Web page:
Etymology
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Eros (n.)

god of love, late 14c., from Greek eros (plural erotes), "god or personification of love; (carnal) love," from eran, eramai, erasthai "to desire," which is of uncertain origin. Beekes suggests it is from Pre-Greek.

The Freudian sense of "urge to self-preservation and sexual pleasure" is from 1922. Ancient Greek distinguished four ways of love: erao "to be in love with, to desire passionately or sexually;" phileo "have affection for;" agapao "have regard for, be contented with;" and stergo, used especially of the love of parents and children or a ruler and his subjects.

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Erastus 
masc. proper name, Latin, literally "beloved," from Greek erastos, verbal adjective of eran "to love" (see Eros).
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Erasmus 
masc. proper name, Latin, literally "beloved;" related to Greek erasmios "lovely, pleasant," from eran "to love" (see Eros). Related: Erasmian.
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erotic (adj.)
1650s, from French érotique (16c.), from Greek erotikos "caused by passionate love, referring to love," from eros (genitive erotos) "sexual love" (see Eros). Earlier form was erotical (1620s).
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Erato 

muse who presided over lyric poetry, literally "the Lovely," from Greek Eratо̄, from  erastos "loved, beloved; lovely, charming," verbal adjective of eran "to love, to be in love with" (see Eros).

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pederasty (n.)

"carnal union of males with males," especially "sodomy of a man with a boy," c. 1600, from French pédérastie or directly from Modern Latin pæderastia, from Greek paiderastia "love of boys," from paiderastēs "pederast, lover of boys," from pais (genitive paidos) "child, boy" (see pedo-) + erastēs "lover," from erasthai "to love" (see Eros). Related: Pederastic.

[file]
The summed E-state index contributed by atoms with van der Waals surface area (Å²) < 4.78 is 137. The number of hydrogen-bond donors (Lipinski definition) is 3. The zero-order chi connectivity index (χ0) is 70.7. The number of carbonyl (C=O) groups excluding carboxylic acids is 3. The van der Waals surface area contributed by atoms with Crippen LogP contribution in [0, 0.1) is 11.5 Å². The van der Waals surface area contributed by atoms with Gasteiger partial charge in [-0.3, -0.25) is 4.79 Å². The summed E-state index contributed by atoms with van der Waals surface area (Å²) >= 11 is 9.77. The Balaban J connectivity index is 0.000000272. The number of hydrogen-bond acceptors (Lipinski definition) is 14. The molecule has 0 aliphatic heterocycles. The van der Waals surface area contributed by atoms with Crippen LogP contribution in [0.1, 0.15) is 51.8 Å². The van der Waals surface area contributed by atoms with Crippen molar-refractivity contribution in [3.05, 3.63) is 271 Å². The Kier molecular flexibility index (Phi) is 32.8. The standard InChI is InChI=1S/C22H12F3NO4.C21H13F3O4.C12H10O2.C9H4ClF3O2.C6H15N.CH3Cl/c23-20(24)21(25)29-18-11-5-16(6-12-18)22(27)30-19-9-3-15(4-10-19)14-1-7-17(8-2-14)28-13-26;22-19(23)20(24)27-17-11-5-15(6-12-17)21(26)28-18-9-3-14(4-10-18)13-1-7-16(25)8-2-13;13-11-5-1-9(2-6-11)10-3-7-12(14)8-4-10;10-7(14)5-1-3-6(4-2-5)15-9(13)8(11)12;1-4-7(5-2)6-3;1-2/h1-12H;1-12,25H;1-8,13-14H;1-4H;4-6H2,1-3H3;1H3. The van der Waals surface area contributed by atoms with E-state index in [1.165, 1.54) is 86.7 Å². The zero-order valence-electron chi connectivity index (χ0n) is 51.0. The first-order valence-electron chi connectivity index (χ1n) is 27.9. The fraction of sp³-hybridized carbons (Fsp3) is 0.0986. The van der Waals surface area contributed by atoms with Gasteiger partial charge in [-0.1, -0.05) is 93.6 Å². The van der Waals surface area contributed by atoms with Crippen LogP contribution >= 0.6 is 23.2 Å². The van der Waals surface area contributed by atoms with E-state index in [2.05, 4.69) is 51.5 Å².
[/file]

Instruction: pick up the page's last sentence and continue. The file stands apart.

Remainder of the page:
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erogenous (adj.)

"inducing erotic sensation or sexual desire," 1889, from Greek eros "sexual love" (see Eros) + -genous "producing." A slightly earlier variant was erogenic (1887), from French érogénique. Both, as OED laments, are improperly formed. Erogenous zone attested by 1905.

In this connection reference may be made to the well-known fact that in some hysterical subjects there are so-called "erogenous zones" simple pressure on which suffices to evoke the complete orgasm. There is, perhaps, some significance, from our present point of view, in the fact that, as emphasized by Savill ("Hysterical Skin Symptoms," Lancet, January 30 1904) the skin is one of the very best places to study hysteria. [Havelock Ellis, "Studies in the Psychology of Sex," 1914]
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agape (n.)
c. 1600, from Greek agapē "brotherly love, charity," in Ecclesiastical use "the love of God for man and man for God," a late and mostly Christian formation from the verb agapan "greet with affection, receive with friendship; to like, love," which is of unknown origin. Sometimes explained as *aga-pa- "to protect greatly," with intensifying prefix aga-. "The Christian use may have been influenced by Hebr. 'ahaba 'love'" [Beekes].

Agape, in plural, was used by early Christians for their "love feast," a communal meal held in connection with the Lord's Supper. "The loss of their original character and the growth of abuses led to the prohibition of them in church buildings, and in the fourth century to their separation from the Lord's supper and their gradual discontinuance" [Century Dictionary]. In modern use, often in simpler sense of "Christian love" (1856, frequently opposed to eros as "carnal or sensual love").
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erosive (adj.)
1725, of tumors, etc.; 1827 in geology, from eros-, past participle stem of Latin erodere "gnaw away" (see erode) + -ive.
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talaria (n.)
"winged sandals of Hermes (Mercury)" and often other gods (Iris, Eros, the Fates and the Furies), 1590s, from Latin talaria, noun use of neuter plural of talaris "of the ankle," from talus "ankle" (see talus (n.1)).
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